The vampire is a newer creature, evolved from centuries of mythological beings that consumed human flesh and blood. Just about every civilization had their own brand of people eater. The Western European revenant is not the oldest legend, but it predates the vampire by at least half a century. The revenant is often described in the High Middle Ages as a bloated, discolored human that has returned from the dead only to hunt down their family and neighbors.
Where Did The Legend Begin?
The High Middle Ages were about six hundred years before the discovery of bacteria. The discovery of bacteria happened approximately two hundred years before bacteria was definitely linked as a causative factor in disease. Without science, people had God, superstition, and a lot of fear. Death and disease were everywhere, proliferated by the belief that bathing was evil and a lack of any semblance of sanitation. People didn’t understand what death did to a body and sometimes they didn’t realize when a body wasn’t dead.
The description of the revenant often involves bloating and discolored skin. People have theorized that the legend stems from grave robbers disturbing a decomposing body and scaring the crap out of themselves when the coffin lid springs and the body sits up. I imagine this scenario would be entertaining to observe were it not for the bloated body sitting up in its coffin. Even knowing spontaneous movement is possible, I would need a change of shorts (TMI?). These grave robbers probably needed a stiff drink and gathered at the local bar, telling the locals about their brush with a person who came back from the dead, especially since these robbers hacked at the body with their shovels and saved the village from being eaten. Did I mention bodies often leak fluids and have blood bubbling up from their mouths? It wouldn’t have been a huge stretch for these same grave robbers to tell their captivated audience that the body was drinking blood.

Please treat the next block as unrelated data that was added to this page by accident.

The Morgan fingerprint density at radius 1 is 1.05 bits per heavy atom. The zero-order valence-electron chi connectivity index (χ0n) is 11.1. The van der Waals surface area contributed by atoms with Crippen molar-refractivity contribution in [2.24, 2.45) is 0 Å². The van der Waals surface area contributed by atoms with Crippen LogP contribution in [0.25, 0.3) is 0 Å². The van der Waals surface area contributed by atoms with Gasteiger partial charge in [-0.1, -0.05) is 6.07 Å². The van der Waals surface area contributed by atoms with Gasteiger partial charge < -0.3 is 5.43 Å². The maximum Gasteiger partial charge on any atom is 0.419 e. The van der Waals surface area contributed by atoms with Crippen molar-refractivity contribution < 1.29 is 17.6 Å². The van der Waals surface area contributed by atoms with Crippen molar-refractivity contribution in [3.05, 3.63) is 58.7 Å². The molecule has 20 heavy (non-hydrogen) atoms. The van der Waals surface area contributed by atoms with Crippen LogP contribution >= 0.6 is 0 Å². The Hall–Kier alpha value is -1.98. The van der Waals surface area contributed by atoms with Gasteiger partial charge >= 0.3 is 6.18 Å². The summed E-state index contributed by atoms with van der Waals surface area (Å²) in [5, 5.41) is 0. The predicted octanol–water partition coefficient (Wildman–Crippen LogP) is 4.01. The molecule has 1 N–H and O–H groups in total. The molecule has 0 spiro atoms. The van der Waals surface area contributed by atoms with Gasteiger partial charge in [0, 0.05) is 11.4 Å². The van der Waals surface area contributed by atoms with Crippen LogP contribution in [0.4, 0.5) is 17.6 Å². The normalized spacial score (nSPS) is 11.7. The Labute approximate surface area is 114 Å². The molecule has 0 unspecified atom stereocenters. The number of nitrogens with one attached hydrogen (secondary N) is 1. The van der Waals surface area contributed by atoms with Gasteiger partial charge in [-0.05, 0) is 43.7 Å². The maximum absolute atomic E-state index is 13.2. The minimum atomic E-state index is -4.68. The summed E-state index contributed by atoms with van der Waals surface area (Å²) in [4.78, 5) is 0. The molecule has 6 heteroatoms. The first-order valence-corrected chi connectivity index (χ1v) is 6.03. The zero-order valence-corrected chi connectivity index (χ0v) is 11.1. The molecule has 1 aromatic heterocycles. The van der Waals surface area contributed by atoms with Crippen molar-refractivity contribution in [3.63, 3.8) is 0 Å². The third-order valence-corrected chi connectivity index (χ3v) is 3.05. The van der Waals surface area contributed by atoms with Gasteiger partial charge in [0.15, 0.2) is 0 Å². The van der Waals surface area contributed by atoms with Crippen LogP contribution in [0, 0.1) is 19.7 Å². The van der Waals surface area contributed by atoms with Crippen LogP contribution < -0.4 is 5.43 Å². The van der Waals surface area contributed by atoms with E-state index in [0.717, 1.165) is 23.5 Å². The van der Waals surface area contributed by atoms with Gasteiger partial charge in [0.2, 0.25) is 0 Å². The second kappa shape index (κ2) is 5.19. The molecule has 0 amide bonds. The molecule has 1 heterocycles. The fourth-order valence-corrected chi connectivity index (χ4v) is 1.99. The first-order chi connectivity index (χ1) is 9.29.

A story with returned bodies craving blood would spread through a sleepy village like wildfire. Just as people are worked into a frenzy, someone gets sick. The illness is so severe that they are buried a little early (I believe the polite term is “premature burying”). In a dramatic twist of events, the - buried? bury-ee? - gets better and wakes up stuck in a box and scared out of his mind.
Can you imagine clawing your way up to the surface, successfully escaping your own grave? Maybe it was a shallow grave or perhaps it was one of those tombs that had a lid that could be moved aside. After being ill enough to be mistaken for dead, it would be difficult to conquer either of those scenarios. The adrenalin that surges after realizing you’ve been stuffed into a box which is then stuffed into the ground would probably help. Once you’ve managed to claw your way out of a box and up through the earth, where do you go? Home.
In a time when people thought illness spread because of witches and demons, a relative who was mourned and buried showing up covered in dirt, stumbling around from dehydration, was not a welcome sight. Someone declared dead by a priest would have no good reason to return home. They must be up to no good! The “lucky” bastard was probably attacked with a pitch fork and beheaded before he had a shot at saying, “I got better.”
And that is how the legend began. Probably.
Freelance writer and Dark urban fantasy author featuring vampires with bite.